NYC jail guard charged in death of inmate who ate disinfectant
NEW YORK (Reuters) - A former senior guard at New York City's main jail complex was arrested on Monday on a federal charge that he deprived a mentally ill inmate of medical aid after he swallowed a corrosive disinfectant.
Terrence Pendergrass, 49, was a captain on duty at Rikers Island in August 2012 when an inmate in the mental health assessment unit swallowed a so-called "soap ball," according to a criminal complaint.
Unaware that rules require the soap ball to be diluted in water, an inexperienced guard gave it to the inmate, Jason Echevarria, so he could clean up sewage flooding his cell, the complaint said. Instead, Echevarria swallowed the ball, which contained highly caustic ammonium chloride, it said.
Over the course of the evening, the inmate, skin discolored, was banging on his door, vomiting and screaming for medical assistance, two guards told Pendergrass, the supervisor of the unit, according to the complaint.
A pharmacy technician told one of the guards that the inmate could die without help, it said.
Pendergrass's response, according to the complaint, was to tell the guards they should only come to him again if they needed to remove a dead body from the cell.
Pendergrass's union said on Monday that the allegations were false, and that he intended to plead not guilty to a charge of violating the inmate's civil rights.
The complaint said that, even after looking through the inmate's cell window, Pendergrass told one of the guards that he did not think the inmate had swallowed a ball and that his cries must have been misheard.
More than six hours after Pendergrass first heard of the inmate's plight, he ended his shift without allowing him medical help, the complaint said. Echevarria was found dead in his cell the next morning, it said.
COULD FACE PRISON TERM
Pendergrass, who lives in the New York borough of Queens, is charged with one count of "deprivation of rights under color of law," a federal statute that forbids people granted powers by the government to abuse those powers. If convicted, he could face up to 10 years in prison.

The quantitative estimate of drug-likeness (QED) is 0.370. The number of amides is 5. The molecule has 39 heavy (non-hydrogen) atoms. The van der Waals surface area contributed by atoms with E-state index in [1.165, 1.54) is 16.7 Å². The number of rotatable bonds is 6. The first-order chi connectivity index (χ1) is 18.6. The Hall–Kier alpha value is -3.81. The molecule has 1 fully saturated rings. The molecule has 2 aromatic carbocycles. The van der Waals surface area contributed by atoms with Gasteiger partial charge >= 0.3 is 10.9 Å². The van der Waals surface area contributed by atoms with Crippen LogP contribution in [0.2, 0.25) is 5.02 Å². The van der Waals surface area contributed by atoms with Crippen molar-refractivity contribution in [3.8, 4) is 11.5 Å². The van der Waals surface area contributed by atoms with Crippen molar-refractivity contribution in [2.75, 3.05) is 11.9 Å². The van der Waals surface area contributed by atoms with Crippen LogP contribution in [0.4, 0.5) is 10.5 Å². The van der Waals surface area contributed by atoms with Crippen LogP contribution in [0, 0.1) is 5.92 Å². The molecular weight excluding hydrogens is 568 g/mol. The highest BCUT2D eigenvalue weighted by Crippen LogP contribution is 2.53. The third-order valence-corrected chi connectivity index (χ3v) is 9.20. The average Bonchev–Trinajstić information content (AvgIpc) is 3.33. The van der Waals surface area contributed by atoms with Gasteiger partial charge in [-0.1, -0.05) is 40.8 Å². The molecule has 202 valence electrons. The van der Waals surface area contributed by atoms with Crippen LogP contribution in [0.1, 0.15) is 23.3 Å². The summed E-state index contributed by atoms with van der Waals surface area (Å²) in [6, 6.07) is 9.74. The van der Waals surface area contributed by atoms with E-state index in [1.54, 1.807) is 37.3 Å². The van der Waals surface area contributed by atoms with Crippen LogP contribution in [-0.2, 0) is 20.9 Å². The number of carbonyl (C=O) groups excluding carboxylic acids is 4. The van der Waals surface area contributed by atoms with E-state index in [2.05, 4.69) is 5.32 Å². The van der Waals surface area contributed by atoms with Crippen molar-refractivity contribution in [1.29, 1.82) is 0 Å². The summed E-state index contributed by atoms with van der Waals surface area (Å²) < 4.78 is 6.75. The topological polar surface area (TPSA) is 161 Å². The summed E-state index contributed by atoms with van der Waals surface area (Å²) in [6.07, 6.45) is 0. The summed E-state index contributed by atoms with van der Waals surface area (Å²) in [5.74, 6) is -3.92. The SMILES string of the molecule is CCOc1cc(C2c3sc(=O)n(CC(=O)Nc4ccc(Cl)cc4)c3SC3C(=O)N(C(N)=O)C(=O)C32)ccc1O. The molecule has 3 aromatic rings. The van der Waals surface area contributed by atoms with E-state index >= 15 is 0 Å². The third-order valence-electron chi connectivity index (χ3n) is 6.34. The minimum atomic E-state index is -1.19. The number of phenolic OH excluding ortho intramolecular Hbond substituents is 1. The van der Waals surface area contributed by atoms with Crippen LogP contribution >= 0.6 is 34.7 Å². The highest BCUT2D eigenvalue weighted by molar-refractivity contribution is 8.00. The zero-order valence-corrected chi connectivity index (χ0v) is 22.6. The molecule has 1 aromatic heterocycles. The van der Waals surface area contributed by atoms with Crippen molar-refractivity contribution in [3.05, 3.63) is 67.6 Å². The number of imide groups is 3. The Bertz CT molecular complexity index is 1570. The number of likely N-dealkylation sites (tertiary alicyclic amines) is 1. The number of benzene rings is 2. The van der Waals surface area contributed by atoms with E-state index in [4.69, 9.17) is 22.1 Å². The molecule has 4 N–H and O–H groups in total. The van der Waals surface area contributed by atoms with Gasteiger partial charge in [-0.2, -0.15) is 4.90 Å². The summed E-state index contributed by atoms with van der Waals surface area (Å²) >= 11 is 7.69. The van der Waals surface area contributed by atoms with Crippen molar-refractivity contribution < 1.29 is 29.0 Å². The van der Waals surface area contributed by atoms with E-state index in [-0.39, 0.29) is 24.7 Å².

"The Constitution protects the civil rights of everyone, including prison inmates at Rikers," Preet Bharara, the Manhattan U.S. attorney, whose office is prosecuting the case with the Federal Bureau of Investigation, said in a statement.
Patrick Ferraiuolo, president of the Correction Captains' Association, said the allegations were a fabrication. Pendergrass was never told of any medical issue, he said, and the inmate appeared to be well when he checked in with him.
"We believe that he really was railroaded in this," Ferraiuolo said, adding that he believed the guards under Pendergrass were lying to avoid blame.
If Pendergrass really had refused to recognized a medical emergency, there were other jail officials who could authorize treatment, he said, including the captain who took over after Pendergrass's shift ended at 11 p.m.
A lawyer for Pendergrass, who has worked as a correction officer for 18 years and was on a year-long probation period at the time of the incident after being newly promoted to captain, did not immediately respond to requests for comment on Monday.
The city's Department of Correction said Pendergrass was demoted after the death, was charged with violating department policy last month, and was suspended without pay on Monday.
"The unnatural death of any inmate in DOC custody is unacceptable," the department said in a statement. "We are deeply saddened by Jason Echevarria's tragic passing in August 2012 and have fully cooperated with the U.S. Attorney's Office, as we did with the Bronx District Attorney's earlier investigation."
(Reporting By Jonathan Allen; Editing by Gunna Dickson)